Springborg v. Wilson & Co., No. 37608

CourtSupreme Court of Minnesota (US)
Writing for the CourtKNUTSON; MURPHY
Citation255 Minn. 119,95 N.W.2d 598
Decision Date26 March 1959
Docket NumberNo. 37608
PartiesElmer SPRINGBORG, Respondent, v. WILSON & COMPANY, Inc., Relator.

Page 598

95 N.W.2d 598
255 Minn. 119
Elmer SPRINGBORG, Respondent,
v.
WILSON & COMPANY, Inc., Relator.
No. 37608.
Supreme Court of Minnesota.
March 26, 1959.

Page 599

Syllabus by the Court.

Where an employer files a notice of discontinuance of compensation and the requisite medical reports under M.S.A. § 176.241, the duty rests on the Industrial Commission to promptly hear and determine the right to further compensation. Pending the investigation and hearing of the matter, the duty of the employer to pay compensation is suspended. Failure to pay compensation during such suspended period of time furnishes no grounds for the imposition of a penalty under § 176.225.

J. Frank Boyles, Minneapolis, for relator.

Douglas Hall, Minneapolis, for respondent.

KNUTSON, Justice.

Certiorari to review a decision of the Industrial Commission assessing a penalty against employer under M.S.A. § 176.225.

Elmer Springborg was employed as an electrician at relator's plant in Albert Lea, Minnesota. On December 31, 1952, he was injured when a trolley ran off the end of an overhead rail and struck him on the head. Employer, who was self-insured, commenced payments promptly and has paid substantial amounts for compensation, medical and hospital benefits, and traveling expenses. On May 26, 1954, employer[255 Minn. 120] served a notice of discontinuance of payments on the commission. Objections were filed by employee. On July 6, 1954, employee filed a petition for change of physicians, and on July 19, 1954, the commission appointed a neutral physician. Thereafter, employee was examined and attended by doctors at the Mayo Clinic in Rochester, Minnesota. Promptly upon the filing of the report of such doctors, employer again commenced payment of compensation on or about August 27, 1954, without waiting for any order from the commission requiring it to do so.

Page 600

On September 22, 1954, employee filed a petition for the imposition of penalty under § 176.225, alleging a consistent pattern of abuse and neglect of employer, consisting of: (1) Failure to give prompt first-aid treatment; (2) delay in correct diagnosis of his injury; (3) attempts by employer to minimize his injuries and to prematurely put employee back to work; (4) delays in furnishing medical treatment; (5) improper attempts to withhold benefits in order to collect an unrelated claim from employee; (6) improper and unjustified discontinuance of payments on May 21, 1954; (7) failure to provide adequate medical care and treatment; and (8) failure to pay proper travel allowances and medical expenses. On November 8, 1954, the commission, without hearing testimony, by the unanimous decision of the three members of the commission at that time, denied the petition for imposition of penalty. On review here, we remanded, holding that, upon request of employee, he was entitled to a hearing before a referee. The matter then was referred by the commission to a referee, who, after a hearing, made the two following pertinent findings:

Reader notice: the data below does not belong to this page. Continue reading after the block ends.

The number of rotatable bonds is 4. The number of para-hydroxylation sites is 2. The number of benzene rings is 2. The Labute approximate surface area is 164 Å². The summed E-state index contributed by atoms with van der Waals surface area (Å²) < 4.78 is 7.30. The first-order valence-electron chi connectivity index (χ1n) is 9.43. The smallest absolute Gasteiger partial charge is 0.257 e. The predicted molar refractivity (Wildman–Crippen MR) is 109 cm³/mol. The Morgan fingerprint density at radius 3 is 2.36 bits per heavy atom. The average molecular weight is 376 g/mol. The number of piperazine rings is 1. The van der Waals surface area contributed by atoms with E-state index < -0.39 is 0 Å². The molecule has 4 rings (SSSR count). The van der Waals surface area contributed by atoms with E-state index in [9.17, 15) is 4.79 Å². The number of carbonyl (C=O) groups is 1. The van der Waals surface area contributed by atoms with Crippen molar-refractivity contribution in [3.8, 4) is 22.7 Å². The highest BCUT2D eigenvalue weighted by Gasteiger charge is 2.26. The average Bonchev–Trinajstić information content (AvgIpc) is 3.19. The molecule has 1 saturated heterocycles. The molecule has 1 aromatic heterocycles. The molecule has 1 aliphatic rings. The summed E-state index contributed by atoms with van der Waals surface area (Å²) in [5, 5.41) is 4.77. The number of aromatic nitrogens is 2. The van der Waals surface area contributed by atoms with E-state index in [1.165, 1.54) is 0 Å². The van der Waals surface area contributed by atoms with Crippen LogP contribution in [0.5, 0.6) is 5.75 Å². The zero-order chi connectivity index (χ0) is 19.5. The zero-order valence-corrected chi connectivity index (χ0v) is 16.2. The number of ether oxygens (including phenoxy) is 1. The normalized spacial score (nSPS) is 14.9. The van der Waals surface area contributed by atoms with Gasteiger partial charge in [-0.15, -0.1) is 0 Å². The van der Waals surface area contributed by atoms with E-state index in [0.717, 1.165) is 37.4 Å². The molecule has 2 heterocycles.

'VII.

'That in May of 1954 the employer discontinued compensation payments to the employe upon notice as provided by M.S.A. 176.34 1 and filed a doctor's report therewith. The employer resumed payments upon receipt of report from a doctor of the Mayo Clinic in the month of August, 1954.

[255 Minn. 121] 'VIII.

'That this employer did not institute any proceedings or defense which did not present a real controversy, nor was there frivolous, unreasonable, vexatious delay of payment or neglect or refusal to pay or intentional underpayment of any compensation.'

Based on such findings, the referee denied the petition for imposition of penalty.

Upon appeal to the commission, the above two paragraphs were set aside, and in place thereof the commission found:

'VII.

'That on May 29, 1954, the employer discontinued compensation payments and did not resume payments until August 27, 1954.

'VIII.

'That said failure to pay compensation payments during said period designated in Finding VII, constitutes unreasonable delay of payments under M.S.A., Sec. 176.225.'